B&B 2-in-1 Round 12: Deadman vs. Matt Murdock

Batman leads the Thing 7 to 4, but it's not over yet. In this bout, they pit two guest-stars who wear "D"s on their chests against one another. Who will win?

In the black corner... it's Batman and the Deadman, written by Bob Haney and drawn by Jim Aparo, Brave and the Bold #104, Second Chance for a Deadman?

In the orange corner... we have the Thing and Matt Murdock, written by Marv Wolfman and drawn by Ron Wilson and Pablo Marcos, Marvel Two-in-One #37, Game Point!


The Stars
This is a story in which Batman pulls a gun!
It's a crazy ploy to shock and distract the criminals - the gun is filled with blanks - though why Commissioner Gordon panics when he KNOWS that's what it is (and keeps pushing the 2nd Amendment on Batman in these stories) has to be chalked up to his playing a part in Batman's little play in case the bad guys can hear. I'm not sure they can, given the distance and the massive burning truck between them and the police line, but speaking of which...
The lead guy is killed, but Batman recognizes his mannerisms even though his face has been changed. This leads the Dark Knight Detective to investigating a spa where they may be giving criminals new identities, but his undercover work is lacking, so he has to call in Deadman to possess someone in the operation so he can get close enough to the criminal activity. So does he conduct a seance? No - but that would have brought in a lot of points - instead he puts a Riddler-like clue in the newspaper, hoping Boston Brand will pick up on it. Don't worry, he does. Batman briefs him on the FBI's most wanted list so he can identify potential clients, and the coaching pans out. Not so great is Bruce Wayne getting caught snooping anyway and being given a criminal's face (with make-up, not surgery thankfully) so he might die in a hail of police gunfire. He's only saved by his guest-star's intervention. Only +5 Bat-points despite initial high hopes.
We first see Ben Grimm in his bedroom, after the Fantastic Four have split up, in the villain's crosshairs. What does the Thing do to relax? Read The Shining, eat chocolates, smoke a cigar, and try to keep cool in New York's hot summer weather. He's just a regular guy. A regular guy who starts feeling "bee stings" (whatever the sniper is doing to him) and involuntarily breaks things trying to shoo the insects away. He breaks his bed. He breaks a street, he breaks a bus....
It's a total frame-up, but he turns himself in to the cops because he's a menace. It's nice to see the boys in blue process him against their will. He once saved a cop's daughter, and so on. They see him as one of the angels. That processing is wholly ridiculous (see Odds vs. Ends), but now at least they have his brick-like fingerprints on file. He gets some peace and quiet in the drunk tank by wrapping the other inmates in a mattress (he can't be blamed for THAT.) Once the Thing is in court, the character witnesses come out of the woodwork, but something's still happening to him and he breaks more government property. That's not going to help his case. But here on Earth-Prime, it's quite nice to see Ben as a hero for the common man, respected by the community, and willing to do the right thing to protect them, even from himself. +7 points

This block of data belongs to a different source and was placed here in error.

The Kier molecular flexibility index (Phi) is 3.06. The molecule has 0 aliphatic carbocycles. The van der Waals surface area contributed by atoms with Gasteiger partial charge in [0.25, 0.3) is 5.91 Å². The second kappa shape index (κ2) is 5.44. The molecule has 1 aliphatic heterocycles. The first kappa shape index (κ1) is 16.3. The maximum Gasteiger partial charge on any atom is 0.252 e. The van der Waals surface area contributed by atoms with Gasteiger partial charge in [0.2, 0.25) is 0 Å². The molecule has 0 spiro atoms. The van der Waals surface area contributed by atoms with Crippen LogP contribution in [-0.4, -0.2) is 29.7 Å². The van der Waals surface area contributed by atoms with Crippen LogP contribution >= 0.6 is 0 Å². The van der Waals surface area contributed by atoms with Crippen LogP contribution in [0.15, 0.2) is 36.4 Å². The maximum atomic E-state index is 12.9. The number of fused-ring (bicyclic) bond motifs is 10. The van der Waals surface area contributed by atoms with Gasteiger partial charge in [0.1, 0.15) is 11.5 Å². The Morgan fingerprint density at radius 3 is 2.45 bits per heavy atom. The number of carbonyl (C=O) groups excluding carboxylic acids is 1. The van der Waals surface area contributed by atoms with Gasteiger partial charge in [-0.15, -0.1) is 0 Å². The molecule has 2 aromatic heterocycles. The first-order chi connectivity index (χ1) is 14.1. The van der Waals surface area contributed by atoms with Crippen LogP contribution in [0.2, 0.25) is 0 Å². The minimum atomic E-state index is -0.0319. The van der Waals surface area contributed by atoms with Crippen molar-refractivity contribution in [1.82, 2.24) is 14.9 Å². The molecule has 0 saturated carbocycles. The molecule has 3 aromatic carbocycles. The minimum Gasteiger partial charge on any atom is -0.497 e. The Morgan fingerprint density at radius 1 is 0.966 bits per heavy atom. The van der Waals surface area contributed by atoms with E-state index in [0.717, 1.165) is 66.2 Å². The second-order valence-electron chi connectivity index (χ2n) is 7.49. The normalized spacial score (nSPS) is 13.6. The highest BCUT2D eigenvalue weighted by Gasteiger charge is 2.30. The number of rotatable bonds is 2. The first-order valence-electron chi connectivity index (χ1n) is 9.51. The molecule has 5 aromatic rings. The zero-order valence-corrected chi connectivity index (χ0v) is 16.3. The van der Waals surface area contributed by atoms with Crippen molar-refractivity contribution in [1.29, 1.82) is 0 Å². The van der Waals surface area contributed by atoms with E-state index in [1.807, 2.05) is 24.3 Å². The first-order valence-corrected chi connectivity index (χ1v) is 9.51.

The Guests
Do you ever have the feelings someone's just over your shoulder? It might be Deadman, who reads the newspaper like that all the time, apparently. You can also think of him as the gremlin on the wing of your plane.
Anyway, Boston Brand possesses a number of people this issue, including Bruce Wayne himself so he can take a runner when the cops go after him, and Commissioner Gordon, which causes a black-out that sends the Gordon to the neurologist, poor dear. But it's as Richie Wandrus, criminal boyfriend and partner of Lilly Lang who runs the evil spa, that he'll actually fall in love and almost ruin the entire operation! And she loves him back even when he fesses up to being a ghost in her boyfriend's body! Holy crap! He takes sleeping pills to keep Richie down when he has to ghost out of there to do other things, and winds up trying to hide the evidence he collected against his love... It's so screwed up! I mean sure, the real Richie is a criminal brute, but he's still in there! That Lilly doesn't mind on account of Boston kissing better should have sounded some alarms, but it takes Deadman a long time to accept that she's bad news. And then he shoots her. See, he tries to turn her into a ghost so they can spend eternity together. It doesn't work. Ooops! +6 Bat-points because I'm a romantic at heart too.